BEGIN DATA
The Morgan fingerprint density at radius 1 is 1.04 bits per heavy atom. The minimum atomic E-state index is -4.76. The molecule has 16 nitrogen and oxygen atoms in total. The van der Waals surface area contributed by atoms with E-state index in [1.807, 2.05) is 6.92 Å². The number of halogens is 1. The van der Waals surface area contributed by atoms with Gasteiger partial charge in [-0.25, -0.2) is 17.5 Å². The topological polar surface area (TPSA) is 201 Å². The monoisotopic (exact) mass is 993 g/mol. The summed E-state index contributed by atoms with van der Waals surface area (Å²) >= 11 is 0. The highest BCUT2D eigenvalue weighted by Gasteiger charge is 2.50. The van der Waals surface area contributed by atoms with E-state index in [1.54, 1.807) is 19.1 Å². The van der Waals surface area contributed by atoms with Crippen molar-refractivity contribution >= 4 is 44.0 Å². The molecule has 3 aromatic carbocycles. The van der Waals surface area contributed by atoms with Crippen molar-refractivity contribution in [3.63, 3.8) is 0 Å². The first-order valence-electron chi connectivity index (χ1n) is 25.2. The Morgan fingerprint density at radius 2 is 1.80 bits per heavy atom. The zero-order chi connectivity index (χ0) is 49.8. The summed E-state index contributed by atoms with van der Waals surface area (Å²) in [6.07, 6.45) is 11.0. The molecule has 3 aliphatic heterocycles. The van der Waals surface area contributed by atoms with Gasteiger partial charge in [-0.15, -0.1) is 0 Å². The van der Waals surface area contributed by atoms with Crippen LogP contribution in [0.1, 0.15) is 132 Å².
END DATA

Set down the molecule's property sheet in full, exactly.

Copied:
The Morgan fingerprint density at radius 1 is 1.04 bits per heavy atom. The minimum atomic E-state index is -4.76. The molecule has 16 nitrogen and oxygen atoms in total. The van der Waals surface area contributed by atoms with E-state index in [1.807, 2.05) is 6.92 Å². The number of halogens is 1. The van der Waals surface area contributed by atoms with Gasteiger partial charge in [-0.25, -0.2) is 17.5 Å². The topological polar surface area (TPSA) is 201 Å². The monoisotopic (exact) mass is 993 g/mol. The summed E-state index contributed by atoms with van der Waals surface area (Å²) >= 11 is 0. The highest BCUT2D eigenvalue weighted by Gasteiger charge is 2.50. The van der Waals surface area contributed by atoms with E-state index in [1.54, 1.807) is 19.1 Å². The van der Waals surface area contributed by atoms with Crippen molar-refractivity contribution >= 4 is 44.0 Å². The molecule has 3 aromatic carbocycles. The van der Waals surface area contributed by atoms with Crippen molar-refractivity contribution in [3.63, 3.8) is 0 Å². The first-order valence-electron chi connectivity index (χ1n) is 25.2. The Morgan fingerprint density at radius 2 is 1.80 bits per heavy atom. The zero-order chi connectivity index (χ0) is 49.8. The summed E-state index contributed by atoms with van der Waals surface area (Å²) in [6.07, 6.45) is 11.0. The molecule has 3 aliphatic heterocycles. The van der Waals surface area contributed by atoms with Gasteiger partial charge in [-0.15, -0.1) is 0 Å². The van der Waals surface area contributed by atoms with Crippen LogP contribution in [0.1, 0.15) is 132 Å².